Design Docs‎ > ‎Resource Bundles‎ > ‎

Flat CLDR Locale Data

Among the semantic and API issues with ICU resource bundles is the fallback of nested (non-top-level) resource items.

ICU resource bundles mostly behave like Java and Windows resource bundles: They perform fallback on the top level, and, like Windows resource bundles, they support structured data. (In the case of ICU, the structure is recursive and arbitrarily nestable, unlike Windows which provides fixed types like dialog box resources.) The idea is that you don't want the x coordinate of a dialog box to fallback, but only let the lookup for the whole dialog box fall back.

Fallback of nested items is bolted on top of the regular logic for the purpose of implementing CLDR locale data fallbacks while more or less retaining the nested structure of LDML.

One way to deal with this is to generalize and make public API for optional nested fallback.

Another way to deal with this is to flatten the locale data in ICU locale resource bundles, just like the CLDR tools code internally flattens the data using XPaths.

We could flatten the paths to single keys for every LDML item that is an atomic unit and is subject to fallbacks. Aside from most simple LDML items, this includes whole collation tailorings: For example, we would have a flat key for collations/phonebook which would access a Table with Sequence, Version etc. because there is no nested fallback for those. CLDR tools already have data and logic for distinguishing paths and atomic units.

With flattened locale data, there is no need to supported nested-item fallbacks, and we can remove the code, internal APIs, and semantic confusions about them.

Looking at this another way, it would keep the resource bundle mechanism simple, and shift the complexity of dealing with CLDR locale data out to CLDR-specific code.

Paths Flattened to Keys

Logically, we would use top-level key strings that are LDML distinguishing XPaths.

TODO: Give examples of actual LDML XPaths.

The path keys would be fairly long. They would be shared via the pool bundle, but the pool bundle would probably be significantly larger than the current 15kB.

TODO(markus): Measure the size of a pool bundle that has every resource path in ICU turned into a single key.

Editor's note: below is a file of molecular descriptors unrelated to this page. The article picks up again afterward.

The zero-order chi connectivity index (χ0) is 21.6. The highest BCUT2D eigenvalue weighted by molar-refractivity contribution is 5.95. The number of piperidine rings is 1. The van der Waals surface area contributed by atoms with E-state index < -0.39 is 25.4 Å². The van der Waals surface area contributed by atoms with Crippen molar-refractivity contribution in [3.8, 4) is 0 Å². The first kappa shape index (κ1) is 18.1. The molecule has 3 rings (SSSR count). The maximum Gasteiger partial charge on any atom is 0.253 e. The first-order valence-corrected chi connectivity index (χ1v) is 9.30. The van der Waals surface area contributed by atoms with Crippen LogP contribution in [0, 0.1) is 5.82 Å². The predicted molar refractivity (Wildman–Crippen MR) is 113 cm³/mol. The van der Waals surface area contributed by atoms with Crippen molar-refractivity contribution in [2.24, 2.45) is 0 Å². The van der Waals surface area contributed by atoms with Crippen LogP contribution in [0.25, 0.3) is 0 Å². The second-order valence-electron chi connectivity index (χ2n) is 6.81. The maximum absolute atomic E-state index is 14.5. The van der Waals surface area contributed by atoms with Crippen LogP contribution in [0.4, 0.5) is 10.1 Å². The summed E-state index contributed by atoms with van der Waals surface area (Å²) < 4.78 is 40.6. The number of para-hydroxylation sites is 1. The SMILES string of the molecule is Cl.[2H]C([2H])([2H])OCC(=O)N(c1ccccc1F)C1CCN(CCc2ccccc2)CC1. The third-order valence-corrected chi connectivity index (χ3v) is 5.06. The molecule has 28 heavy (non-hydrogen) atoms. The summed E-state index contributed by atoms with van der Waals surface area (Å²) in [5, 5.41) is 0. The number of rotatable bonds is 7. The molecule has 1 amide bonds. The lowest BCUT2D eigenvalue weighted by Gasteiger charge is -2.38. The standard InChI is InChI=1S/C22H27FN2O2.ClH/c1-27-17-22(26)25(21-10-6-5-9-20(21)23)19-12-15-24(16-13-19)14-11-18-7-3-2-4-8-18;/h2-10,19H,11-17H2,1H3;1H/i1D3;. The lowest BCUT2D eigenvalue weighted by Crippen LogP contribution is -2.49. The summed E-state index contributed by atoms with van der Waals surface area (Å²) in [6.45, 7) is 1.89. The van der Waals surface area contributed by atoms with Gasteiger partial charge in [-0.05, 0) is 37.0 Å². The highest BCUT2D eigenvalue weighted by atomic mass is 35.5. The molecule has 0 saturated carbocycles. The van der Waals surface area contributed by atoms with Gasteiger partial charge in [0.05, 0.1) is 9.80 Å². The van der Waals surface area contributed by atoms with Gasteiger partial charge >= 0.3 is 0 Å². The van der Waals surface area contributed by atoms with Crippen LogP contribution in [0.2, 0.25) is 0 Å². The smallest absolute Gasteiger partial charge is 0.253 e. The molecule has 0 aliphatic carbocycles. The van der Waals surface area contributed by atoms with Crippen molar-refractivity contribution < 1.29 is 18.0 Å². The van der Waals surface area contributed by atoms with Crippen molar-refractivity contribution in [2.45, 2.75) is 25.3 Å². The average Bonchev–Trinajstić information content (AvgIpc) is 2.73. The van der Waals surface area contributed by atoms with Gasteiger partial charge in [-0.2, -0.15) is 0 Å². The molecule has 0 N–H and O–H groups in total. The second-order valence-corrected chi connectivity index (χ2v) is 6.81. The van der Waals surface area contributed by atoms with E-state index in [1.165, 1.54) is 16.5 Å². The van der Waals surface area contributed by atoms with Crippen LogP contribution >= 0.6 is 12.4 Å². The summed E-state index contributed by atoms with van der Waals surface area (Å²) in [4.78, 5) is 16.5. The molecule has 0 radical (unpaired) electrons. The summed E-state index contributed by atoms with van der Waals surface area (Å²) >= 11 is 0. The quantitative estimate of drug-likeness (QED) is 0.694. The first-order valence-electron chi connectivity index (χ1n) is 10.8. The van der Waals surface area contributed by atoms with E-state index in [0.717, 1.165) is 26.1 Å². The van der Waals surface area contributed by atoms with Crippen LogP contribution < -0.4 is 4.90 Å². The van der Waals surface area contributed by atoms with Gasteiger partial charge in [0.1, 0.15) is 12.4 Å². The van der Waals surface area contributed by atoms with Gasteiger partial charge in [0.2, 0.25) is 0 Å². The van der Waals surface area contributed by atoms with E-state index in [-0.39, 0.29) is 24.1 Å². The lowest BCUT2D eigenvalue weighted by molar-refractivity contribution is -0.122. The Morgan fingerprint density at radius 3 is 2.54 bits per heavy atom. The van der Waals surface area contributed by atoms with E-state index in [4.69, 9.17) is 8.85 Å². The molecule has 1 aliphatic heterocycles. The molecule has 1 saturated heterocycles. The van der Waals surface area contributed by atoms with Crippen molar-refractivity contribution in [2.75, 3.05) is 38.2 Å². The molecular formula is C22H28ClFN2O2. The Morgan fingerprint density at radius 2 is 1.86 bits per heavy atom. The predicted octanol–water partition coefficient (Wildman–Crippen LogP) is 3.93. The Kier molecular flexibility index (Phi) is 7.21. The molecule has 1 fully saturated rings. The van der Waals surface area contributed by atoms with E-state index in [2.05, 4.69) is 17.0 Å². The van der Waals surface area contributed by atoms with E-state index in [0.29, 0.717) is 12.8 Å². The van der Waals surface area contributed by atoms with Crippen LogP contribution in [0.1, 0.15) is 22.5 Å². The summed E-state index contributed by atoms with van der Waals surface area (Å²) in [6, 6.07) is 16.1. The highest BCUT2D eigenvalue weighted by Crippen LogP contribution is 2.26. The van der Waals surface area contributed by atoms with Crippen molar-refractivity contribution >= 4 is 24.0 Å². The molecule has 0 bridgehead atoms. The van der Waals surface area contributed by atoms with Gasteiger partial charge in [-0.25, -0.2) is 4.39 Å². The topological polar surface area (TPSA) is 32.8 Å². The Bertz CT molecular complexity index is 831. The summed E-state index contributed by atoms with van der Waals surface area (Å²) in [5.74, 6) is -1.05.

The LDML2ICUConverter could generate compact path keys. The runtime code could either use such compact keys directly, or map from readable keys to compact ones.

We need to figure out whether it needs to be possible and easy to parse compact keys and map them back to full paths.

Keys could be compacted by turning most path elements into one or two characters each. Path elements from large sets could be left untouched (e.g., language and region codes) or mapped to short-ish strings if there is already an established mapping (e.g., 5-letter UN codes for time zones). The mapping for each path element needs to be unique only at the level at which it occurs because it will be prefixed by higher-level path elements.

For keeping keys parseable and easily truncatable, if we don't use path element separator punctuation, then we may need another way to indicate the start or end of a path element, for example by titlecasing the short form of each path element.

For example:

  • date/calendar/gregorian/months/format/narrow/1 → DCGrMFN1
  • languages/gsw → LGsw

In code, we might have an LDMLKey class that maps from a readable form to the compact form. We might have an LDMLElements enumeration and use it like

myKey = LDMLKey.make(, LDMLElements.calendar, LDMLElements.gregorian, ...);
value = de_AT_bundle.getString(myKey + "1");  // get the de_AT month name for January

Alternatively, keys could be compacted by calculating 18-bit hash codes for them and turning each hash code into a 3-character base64 string. If there are collisions, we may need to modify the hash function. This would probably be fastest and simplest, but make keys completely unreadable and unparseable. (In other words, while this might be the most compact key string storage, it may not lend itself to the kind of processing we need to do for CLDR data.)

One consideration is at what nodes in the LDML structure we need to be able to enumerate the available items. At such nodes we probably need keys that we can tokenize into path elements, and calculate the parent path key as a key prefix.